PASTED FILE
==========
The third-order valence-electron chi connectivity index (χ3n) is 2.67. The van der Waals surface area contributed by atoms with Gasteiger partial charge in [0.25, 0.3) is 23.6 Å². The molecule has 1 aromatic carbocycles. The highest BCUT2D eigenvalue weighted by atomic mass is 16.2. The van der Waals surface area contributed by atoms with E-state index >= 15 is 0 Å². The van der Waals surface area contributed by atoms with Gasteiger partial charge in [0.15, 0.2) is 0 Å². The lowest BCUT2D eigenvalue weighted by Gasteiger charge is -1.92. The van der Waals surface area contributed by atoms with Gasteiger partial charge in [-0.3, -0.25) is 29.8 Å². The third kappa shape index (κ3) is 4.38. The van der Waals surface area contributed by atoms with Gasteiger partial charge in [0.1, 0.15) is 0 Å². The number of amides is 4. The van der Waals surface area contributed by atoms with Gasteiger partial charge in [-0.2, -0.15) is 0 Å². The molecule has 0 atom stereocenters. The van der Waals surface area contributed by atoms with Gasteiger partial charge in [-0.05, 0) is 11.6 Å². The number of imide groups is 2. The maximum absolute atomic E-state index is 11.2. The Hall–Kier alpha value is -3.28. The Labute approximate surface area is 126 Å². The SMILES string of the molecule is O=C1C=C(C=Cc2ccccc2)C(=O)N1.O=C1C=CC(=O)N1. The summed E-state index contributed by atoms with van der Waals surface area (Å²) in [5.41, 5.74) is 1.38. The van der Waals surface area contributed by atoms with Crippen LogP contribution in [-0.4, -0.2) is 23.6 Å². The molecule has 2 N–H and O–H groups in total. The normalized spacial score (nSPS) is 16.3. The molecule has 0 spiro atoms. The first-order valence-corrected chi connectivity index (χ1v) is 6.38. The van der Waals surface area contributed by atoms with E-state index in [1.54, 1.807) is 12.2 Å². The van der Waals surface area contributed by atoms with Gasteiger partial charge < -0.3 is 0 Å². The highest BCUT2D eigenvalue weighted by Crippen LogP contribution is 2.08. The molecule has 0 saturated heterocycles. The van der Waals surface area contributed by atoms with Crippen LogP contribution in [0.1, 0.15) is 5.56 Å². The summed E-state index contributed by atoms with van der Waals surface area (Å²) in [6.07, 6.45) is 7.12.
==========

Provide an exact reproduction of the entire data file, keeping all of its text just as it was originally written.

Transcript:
The third-order valence-electron chi connectivity index (χ3n) is 2.67. The van der Waals surface area contributed by atoms with Gasteiger partial charge in [0.25, 0.3) is 23.6 Å². The molecule has 1 aromatic carbocycles. The highest BCUT2D eigenvalue weighted by atomic mass is 16.2. The van der Waals surface area contributed by atoms with E-state index >= 15 is 0 Å². The van der Waals surface area contributed by atoms with Gasteiger partial charge in [0.15, 0.2) is 0 Å². The lowest BCUT2D eigenvalue weighted by Gasteiger charge is -1.92. The van der Waals surface area contributed by atoms with Gasteiger partial charge in [-0.3, -0.25) is 29.8 Å². The third kappa shape index (κ3) is 4.38. The van der Waals surface area contributed by atoms with Gasteiger partial charge in [0.1, 0.15) is 0 Å². The number of amides is 4. The van der Waals surface area contributed by atoms with Gasteiger partial charge in [-0.2, -0.15) is 0 Å². The molecule has 0 atom stereocenters. The van der Waals surface area contributed by atoms with Gasteiger partial charge in [-0.05, 0) is 11.6 Å². The number of imide groups is 2. The maximum absolute atomic E-state index is 11.2. The Hall–Kier alpha value is -3.28. The Labute approximate surface area is 126 Å². The SMILES string of the molecule is O=C1C=C(C=Cc2ccccc2)C(=O)N1.O=C1C=CC(=O)N1. The summed E-state index contributed by atoms with van der Waals surface area (Å²) in [5.41, 5.74) is 1.38. The van der Waals surface area contributed by atoms with Crippen LogP contribution in [-0.4, -0.2) is 23.6 Å². The molecule has 2 N–H and O–H groups in total. The normalized spacial score (nSPS) is 16.3. The molecule has 0 spiro atoms. The first-order valence-corrected chi connectivity index (χ1v) is 6.38. The van der Waals surface area contributed by atoms with E-state index in [1.54, 1.807) is 12.2 Å². The van der Waals surface area contributed by atoms with Gasteiger partial charge < -0.3 is 0 Å². The highest BCUT2D eigenvalue weighted by Crippen LogP contribution is 2.08. The molecule has 0 saturated heterocycles. The van der Waals surface area contributed by atoms with Crippen LogP contribution in [0.1, 0.15) is 5.56 Å². The summed E-state index contributed by atoms with van der Waals surface area (Å²) in [6.07, 6.45) is 7.12.